Review: Wonder Woman’s Anti-War Theme Elevates Superhero Action Film

Wonder Woman is already one of the year’s most successful films just three weeks into its U.S. box office run, and for good reason: It’s a smart, well-executed action film. Despite acting that is just above average for superhero films—probably no Academy Award performances in this movie—the directing is top notch, special effects scaled to serve the story, and the screenplay holds the story together despite a few significant plot holes early on.

Wonder Woman is Diana Prince (Israeli actress Gal Gadot, Batman v Superman, The Fast and the Furious), the daughter of Queen Hippolyta (Connie Nielsen, Gladiator, One Hour Photo) who rules over a race of Amazon women warriors. Ancient Greek Gods created the Amazons to protect humankind  from their own corruption. Hidden on the island of Themyscira, Queen Hippolyta forbids Diana, the only child on the island, to train as a warrior, while the queen’s sister, General Antiope (Robin Wright, The Princess Bride, House of Cards, Moneyball), recognizes the child’s natural abilities and begins training her in secret.

In 1918, American spy Captain Steve Trevor (Chris Pine, Star Trek, Hell or High Water, The Finest Hours) breaks through an invisible shield protecting the island and is pursued by a German warship. A grown Diana saves Trevor whose plane has crashed into the sea. A German landing party attempts to recapture Trevor, but they are defeated by the Amazon warriors at great cost to the women warriors (including the heroic death of General Antiope).

The site of a man befuddles Diana, whose isolation on the island has prevented her from interacting with humans other than Amazon warrior women. Trevor and his stories of the carnage in the War to End All Wars (World War I) convince her that Ares, the Greek God of War, has returned to corrupt men and unleash his evil. When she learns the Germans are developing a chemical weapon that will kill millions in order to secure victory, she is spurred to fulfill the destiny of the Amazon warriors’ mission to protect humankind despite her mother’s objections. She is determined to find Ares and destroy him, bringing the Earth back into balance and restoring the good nature of men.

The events unfolding in Themyscira, while essential for backstory, end up as the least interesting part of Wonder Woman. Far more interesting is Diana’s entry into war-torn, early, 20th century Europe where she confronts discrimination, prejudice, and the inhumanity of war. Her innocence is challenged early on at every turn in London and in the Allied war room as Trevor implores the all-male high command to recognize the threat posed by the German experiments with chemical warfare.

He is unsuccessful, but Trevor and Diana are determined and resourceful. Diana holds fast to her identity as mankind’s savior, dismissing the prejudices and ignorance of the mortals. She wins over Trevor and the motley band of soldiers he assembles for a clandestine attempt to find and destroy the German general and the gifted chemist Isabel Maru (Elena Anaya, The Skin I Live InVan HelsingRoom in Rome) who created the lethal gas.

Diana’s innocence faces a full-throttle challenge in the butchery of trench warfare in northern France and Belgium. Her instincts and identity, rooted in her training as an Amazon, are challenged by the practical realities of war that prevent her from saving everyone despite her compassion, superhero powers, and prowess as a fighter. Rather than succumb to the horror, her resolve hardens and she leads. Her heroic commitment spurs her to even more aggressively track down Ares, who she believes is embodied in the persona of German General Erich Ludendorff (Danny Huston, Wolverine, Hitchcock, Robin Hood)—a suitable real-world villain although the character in the movie bears no resemblance to the actual WWI German general. Wonder Woman climaxes in an epic battle involving the inevitable confrontation between Diana and Ares (David Thewlis, Naked, War Horse, Harry Potter film series).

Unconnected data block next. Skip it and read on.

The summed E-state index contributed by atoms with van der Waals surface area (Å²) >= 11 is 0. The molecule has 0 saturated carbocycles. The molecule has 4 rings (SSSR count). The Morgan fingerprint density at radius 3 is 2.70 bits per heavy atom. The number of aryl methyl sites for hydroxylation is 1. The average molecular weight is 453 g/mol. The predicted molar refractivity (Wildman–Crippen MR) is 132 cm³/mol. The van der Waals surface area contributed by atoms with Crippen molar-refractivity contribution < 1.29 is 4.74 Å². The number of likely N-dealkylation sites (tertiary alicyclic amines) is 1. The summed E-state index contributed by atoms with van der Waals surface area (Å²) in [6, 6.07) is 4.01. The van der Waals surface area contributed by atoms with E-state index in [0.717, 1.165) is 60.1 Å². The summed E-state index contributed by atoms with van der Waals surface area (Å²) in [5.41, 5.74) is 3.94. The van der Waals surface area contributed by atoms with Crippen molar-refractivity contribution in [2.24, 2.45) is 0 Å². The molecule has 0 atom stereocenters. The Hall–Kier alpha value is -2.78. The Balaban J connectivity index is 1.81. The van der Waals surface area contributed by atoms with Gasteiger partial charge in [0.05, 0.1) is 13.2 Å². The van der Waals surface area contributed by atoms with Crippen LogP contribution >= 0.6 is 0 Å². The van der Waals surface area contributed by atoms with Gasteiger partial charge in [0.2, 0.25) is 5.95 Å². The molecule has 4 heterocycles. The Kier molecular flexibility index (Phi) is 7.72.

In many, perhaps most, superhero movies, the winner of the climactic battle is determined by who has the most powerful toys, power, or resolve. They are high energy events triggered by explosive emotion and reflective of the physical prowess bestowed on the characters through their super powers. Wonder Woman differentiates itself from the pack on this score, no doubt thanks to sophisticated directing of Patty Jenkins (Monster, The Killing, Five) and a smart script by Allan Heinberg (who is credited with relaunching Wonder Woman for DC Comics).

The Moment of Truth is in fact a Moment of Truth, and Jenkins and Heinberg use it to push the story forward as the penultimate point where Diana’s faith is challenged to the core, her innocence is completely purged, and she becomes a fully realized adult. The appropriately scaled special effects do not overwhelm the story so the audience sees Diana’s power come as much from the attitude and thought she brings to their use as the superhero tools she deploys.

Wonder Women contains an excellent story in a well-executed film that grapples with the conflicts between idealism and practicality, innocence and experience, gullibility and wisdom. Jenkins has crafted a film that infuses substance into a smart story. She uses well-crafted storytelling elements, such as defined and complex character arcs, to allow the anti-war social conscience that underlies the film to shine and provide a compelling context for the film.

Samuel R. Staley is a Research Fellow at the Independent Institute and Managing Director of the DeVoe L. Moore Center in the College of Social Sciences at Florida State University. He is a contributing author to the Independent books, Property Rights: Eminent Domain and Regulatory Takings Re-Examined and Housing America: Building Out of a Crisis.
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